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Thursday, July 21, 2011

Instructions to use with Students when taking the Strong and MBTI assessments – Part 2

Written by Jim Larkin

In continuation of my 2-part post, I discuss more instructions to give students when taking assessments - specifically for the Strong Interest Inventory® assessment assessment. For the Strong, the confusion is often around the student thinking that they are indicating whether they think they could actually do the job well or be successful in a class about a particular subject. The Strong does not measure skills and abilities, only INTERESTS. You might tell them to imagine getting on a cross-country flight. When the person sits down next to them and they go through the typical introductions and find out that the person is a Broadcast Journalist, Pharmacist, or a Recreational Therapist, does that pique their interest to make them ask some questions (showing some interest or that they LIKE that occupation) or do they want to just say, “Oh, that’s interesting” and turn to pick up the airline magazine and do the crossword puzzle (showing indifference) or make them think inside, “Ugh, who would be interested in that?” (indicating they DISLIKE that occupation). Remember to emphasize that their interests are being compared with the interests of 1,000s of people who have completed the Strong, who are successful in their jobs, have been in their careers for at least 3 years AND are satisfied in their jobs. The theory states that people with common interests will have a high likelihood of achieving high job satisfaction and success in the same jobs.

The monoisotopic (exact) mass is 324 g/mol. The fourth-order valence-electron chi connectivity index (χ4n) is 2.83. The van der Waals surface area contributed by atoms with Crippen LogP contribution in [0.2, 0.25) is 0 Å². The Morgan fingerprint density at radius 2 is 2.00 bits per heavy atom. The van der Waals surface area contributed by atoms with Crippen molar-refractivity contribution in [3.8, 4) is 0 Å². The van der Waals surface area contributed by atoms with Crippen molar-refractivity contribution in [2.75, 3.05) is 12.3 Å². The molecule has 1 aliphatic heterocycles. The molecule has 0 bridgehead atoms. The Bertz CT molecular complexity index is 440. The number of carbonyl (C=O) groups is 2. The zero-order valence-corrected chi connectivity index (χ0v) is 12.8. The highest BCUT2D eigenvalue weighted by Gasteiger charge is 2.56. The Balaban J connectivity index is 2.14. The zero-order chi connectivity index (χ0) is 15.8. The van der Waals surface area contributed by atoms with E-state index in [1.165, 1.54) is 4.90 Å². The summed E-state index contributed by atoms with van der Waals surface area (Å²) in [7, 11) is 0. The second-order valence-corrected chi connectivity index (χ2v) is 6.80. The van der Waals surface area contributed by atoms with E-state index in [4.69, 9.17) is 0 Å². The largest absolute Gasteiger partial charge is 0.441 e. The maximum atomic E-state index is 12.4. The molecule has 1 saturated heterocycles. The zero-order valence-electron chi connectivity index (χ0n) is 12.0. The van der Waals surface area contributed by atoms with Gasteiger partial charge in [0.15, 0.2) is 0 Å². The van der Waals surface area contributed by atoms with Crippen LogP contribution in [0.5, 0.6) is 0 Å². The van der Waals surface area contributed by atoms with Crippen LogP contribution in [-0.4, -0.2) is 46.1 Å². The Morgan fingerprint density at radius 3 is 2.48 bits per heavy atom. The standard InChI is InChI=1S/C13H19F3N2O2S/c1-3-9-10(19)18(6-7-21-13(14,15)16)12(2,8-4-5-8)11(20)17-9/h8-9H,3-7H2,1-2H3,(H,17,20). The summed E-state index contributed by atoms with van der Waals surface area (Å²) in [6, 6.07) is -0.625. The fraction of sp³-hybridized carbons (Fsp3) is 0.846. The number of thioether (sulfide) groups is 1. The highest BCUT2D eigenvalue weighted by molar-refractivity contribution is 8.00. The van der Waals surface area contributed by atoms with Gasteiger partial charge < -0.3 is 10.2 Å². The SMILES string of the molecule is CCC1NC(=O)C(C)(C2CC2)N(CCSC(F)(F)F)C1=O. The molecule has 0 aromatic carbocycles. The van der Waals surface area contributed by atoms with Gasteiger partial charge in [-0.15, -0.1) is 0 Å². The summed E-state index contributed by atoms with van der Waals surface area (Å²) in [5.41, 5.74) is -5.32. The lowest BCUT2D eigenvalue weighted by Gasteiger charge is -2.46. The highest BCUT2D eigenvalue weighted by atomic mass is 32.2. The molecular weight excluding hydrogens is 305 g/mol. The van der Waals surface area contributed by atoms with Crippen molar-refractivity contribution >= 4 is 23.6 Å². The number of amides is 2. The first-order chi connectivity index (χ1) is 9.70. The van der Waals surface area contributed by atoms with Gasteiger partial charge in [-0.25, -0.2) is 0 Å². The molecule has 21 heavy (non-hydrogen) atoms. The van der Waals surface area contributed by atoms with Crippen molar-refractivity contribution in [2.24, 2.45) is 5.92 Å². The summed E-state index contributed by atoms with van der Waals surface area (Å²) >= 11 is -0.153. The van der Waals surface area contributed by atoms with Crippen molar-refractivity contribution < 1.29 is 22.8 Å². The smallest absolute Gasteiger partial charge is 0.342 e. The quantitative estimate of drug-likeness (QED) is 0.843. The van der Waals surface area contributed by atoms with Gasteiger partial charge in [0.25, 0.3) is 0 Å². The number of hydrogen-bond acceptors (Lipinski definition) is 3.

I hope you found this helpful. If you have any tips or insights of your own to share, please post as a comment!

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